At Association level, encouraging entrepreneurial actualisation in individuals who self report low levels of entrepreneurial intention could become challenging, where motivating and developing intention becomes more and more difficult.

AGO_Scholar Selec Camp178It can be argued that some success stories have become entrepreneurs without consciously choosing their path. However, the concept of entrepreneurial intention and theory of planned behaviour suggests that planned behaviour, such as career choices, are based on deliberate and conscious decisions and informed by our personal circumstances and history, our perceived attractiveness of the possibility and our estimated ability to achieve. This suggests that ultimately, a minimum benchmark for entrepreneurial intention must be present at entry into the Fellowship programme, which can in turn be nurtured and cultivated during the four years in the programme. Conversely, an absence of entrepreneurial intention will lead to overwhelming barriers at the Association phase. The Allan Gray Orbis Foundation is committed to further research to formalise internal targets for benchmarks as well as enhance measurement tools of entrepreneurial intention.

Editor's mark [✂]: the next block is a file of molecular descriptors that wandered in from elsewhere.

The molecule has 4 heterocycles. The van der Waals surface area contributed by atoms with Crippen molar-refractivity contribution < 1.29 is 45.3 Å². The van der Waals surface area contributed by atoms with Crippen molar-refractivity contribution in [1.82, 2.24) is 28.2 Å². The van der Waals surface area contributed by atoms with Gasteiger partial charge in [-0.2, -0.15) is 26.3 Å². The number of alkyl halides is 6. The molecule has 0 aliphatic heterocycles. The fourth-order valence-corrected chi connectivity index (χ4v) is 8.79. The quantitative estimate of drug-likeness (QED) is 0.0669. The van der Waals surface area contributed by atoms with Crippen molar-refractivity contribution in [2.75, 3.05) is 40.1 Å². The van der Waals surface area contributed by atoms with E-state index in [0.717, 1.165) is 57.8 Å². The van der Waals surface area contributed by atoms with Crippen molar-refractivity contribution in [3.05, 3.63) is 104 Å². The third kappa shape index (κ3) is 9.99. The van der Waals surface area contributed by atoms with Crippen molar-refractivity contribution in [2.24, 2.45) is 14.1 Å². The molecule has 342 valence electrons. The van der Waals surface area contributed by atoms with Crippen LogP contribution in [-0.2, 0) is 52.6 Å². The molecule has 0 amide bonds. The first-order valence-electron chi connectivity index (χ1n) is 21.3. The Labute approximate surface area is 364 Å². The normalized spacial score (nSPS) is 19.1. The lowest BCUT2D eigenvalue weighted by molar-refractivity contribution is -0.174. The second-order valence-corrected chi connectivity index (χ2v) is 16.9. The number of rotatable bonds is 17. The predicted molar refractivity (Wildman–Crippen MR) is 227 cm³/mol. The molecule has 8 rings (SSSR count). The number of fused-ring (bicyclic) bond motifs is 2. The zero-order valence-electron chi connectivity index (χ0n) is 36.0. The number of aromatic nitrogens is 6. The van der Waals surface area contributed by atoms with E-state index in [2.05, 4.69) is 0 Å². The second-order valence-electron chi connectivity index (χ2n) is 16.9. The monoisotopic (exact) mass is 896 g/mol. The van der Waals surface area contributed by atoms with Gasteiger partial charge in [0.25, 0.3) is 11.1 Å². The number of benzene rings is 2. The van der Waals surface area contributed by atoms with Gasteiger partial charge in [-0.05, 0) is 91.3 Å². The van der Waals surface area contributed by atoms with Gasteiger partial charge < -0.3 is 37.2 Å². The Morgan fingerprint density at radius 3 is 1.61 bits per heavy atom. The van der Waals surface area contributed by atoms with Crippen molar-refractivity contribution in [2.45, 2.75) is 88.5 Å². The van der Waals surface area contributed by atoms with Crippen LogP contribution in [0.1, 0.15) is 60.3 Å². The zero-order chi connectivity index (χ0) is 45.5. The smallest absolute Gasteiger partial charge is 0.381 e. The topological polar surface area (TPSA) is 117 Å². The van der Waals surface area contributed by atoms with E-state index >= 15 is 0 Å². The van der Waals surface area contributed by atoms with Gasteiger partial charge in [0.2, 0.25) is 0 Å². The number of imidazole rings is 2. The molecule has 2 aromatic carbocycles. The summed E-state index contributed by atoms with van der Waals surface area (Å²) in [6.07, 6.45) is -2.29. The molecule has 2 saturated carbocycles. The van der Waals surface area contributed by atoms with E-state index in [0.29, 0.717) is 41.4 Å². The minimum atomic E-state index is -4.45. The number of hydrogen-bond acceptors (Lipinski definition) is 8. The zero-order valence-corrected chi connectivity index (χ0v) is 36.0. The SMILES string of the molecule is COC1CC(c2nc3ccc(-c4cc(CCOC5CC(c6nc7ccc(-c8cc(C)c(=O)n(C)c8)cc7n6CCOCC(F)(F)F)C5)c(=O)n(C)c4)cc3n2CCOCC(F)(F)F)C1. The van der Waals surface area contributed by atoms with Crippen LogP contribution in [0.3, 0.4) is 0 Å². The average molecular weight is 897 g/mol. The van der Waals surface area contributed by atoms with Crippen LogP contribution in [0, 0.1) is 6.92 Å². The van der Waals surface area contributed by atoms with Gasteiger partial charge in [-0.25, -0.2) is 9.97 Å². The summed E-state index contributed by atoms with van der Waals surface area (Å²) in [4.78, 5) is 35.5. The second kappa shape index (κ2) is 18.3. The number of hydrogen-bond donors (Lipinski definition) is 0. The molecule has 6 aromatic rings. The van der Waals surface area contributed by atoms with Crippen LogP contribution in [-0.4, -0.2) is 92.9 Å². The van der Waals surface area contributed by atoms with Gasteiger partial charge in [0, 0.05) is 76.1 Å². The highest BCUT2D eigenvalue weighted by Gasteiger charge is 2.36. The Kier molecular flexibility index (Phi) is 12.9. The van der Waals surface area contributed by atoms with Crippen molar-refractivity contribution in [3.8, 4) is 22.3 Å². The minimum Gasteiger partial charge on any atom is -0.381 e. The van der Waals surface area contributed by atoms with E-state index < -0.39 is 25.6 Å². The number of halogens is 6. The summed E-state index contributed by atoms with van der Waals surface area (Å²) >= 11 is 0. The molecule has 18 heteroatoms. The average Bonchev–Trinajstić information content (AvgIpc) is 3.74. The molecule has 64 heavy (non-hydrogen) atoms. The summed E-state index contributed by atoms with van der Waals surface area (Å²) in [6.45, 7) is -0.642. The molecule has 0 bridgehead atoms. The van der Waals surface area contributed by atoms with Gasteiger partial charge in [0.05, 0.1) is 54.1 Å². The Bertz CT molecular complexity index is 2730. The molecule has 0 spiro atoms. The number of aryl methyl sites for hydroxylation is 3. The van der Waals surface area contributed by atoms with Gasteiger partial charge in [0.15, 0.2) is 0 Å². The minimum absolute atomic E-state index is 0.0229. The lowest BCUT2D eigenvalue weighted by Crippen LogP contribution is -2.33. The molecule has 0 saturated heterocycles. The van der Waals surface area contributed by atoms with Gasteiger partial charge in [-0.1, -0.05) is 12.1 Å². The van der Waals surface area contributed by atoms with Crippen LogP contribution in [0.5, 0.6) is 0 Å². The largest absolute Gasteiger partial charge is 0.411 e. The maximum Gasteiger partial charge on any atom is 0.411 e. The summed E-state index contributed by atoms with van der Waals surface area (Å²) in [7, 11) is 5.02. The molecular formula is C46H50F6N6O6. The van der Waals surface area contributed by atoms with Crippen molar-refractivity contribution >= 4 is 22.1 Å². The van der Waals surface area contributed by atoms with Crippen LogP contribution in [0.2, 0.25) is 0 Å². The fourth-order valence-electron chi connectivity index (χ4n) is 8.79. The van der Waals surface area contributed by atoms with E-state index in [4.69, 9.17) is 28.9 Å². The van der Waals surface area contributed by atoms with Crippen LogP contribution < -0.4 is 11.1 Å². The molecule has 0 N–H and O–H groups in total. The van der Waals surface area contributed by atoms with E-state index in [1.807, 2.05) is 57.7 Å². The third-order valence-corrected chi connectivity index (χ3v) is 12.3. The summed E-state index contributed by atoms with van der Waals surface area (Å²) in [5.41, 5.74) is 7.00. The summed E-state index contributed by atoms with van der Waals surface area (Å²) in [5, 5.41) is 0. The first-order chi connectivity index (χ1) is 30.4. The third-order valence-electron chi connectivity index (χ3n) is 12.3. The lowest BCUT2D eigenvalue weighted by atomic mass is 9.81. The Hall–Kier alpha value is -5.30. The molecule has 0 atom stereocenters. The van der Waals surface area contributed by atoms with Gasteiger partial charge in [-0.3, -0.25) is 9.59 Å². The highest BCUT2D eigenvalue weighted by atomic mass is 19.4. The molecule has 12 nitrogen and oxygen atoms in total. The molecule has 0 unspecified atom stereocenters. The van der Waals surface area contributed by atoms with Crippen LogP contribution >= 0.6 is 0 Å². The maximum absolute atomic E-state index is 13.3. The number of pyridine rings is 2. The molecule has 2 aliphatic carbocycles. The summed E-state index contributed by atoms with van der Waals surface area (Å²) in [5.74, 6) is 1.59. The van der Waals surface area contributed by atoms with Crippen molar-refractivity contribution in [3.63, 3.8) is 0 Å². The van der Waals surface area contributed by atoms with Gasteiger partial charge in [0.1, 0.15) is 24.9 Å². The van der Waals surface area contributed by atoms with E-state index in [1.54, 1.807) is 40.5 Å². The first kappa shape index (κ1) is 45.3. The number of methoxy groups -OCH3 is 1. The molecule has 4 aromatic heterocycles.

Ajzen, I. (2002). Perceived behavioral control, self-efficacy, locus of control, and the theory of planned behavior. Journal of Applied Social Psychology, 32, 1–20.
Ozaralli N., & Nancy K. Rivenburgh, N.K., 2016. Entrepreneurial intention: antecedents to entrepreneurial behavior in the U.S.A. and Turkey. Journal of Global Entrepreneurship Research (6:3). Accessed at
Peng, Z., Lu, G., & Kang, H., 2012. Entrepreneurial intentions and its influencing factors: A survey of university students in Xi’an China. Scientific Research (Vol 3: p. 95 – 100). Accessed at
Remeikiene, R., Startiene, G., & Dumciuviene, D., 2013. Explaining entrepreneurial intention of university students: The role of entrepreneurial education. Management, Knowledge and Learning International Conference 2013. Accessed at

× How can we help you?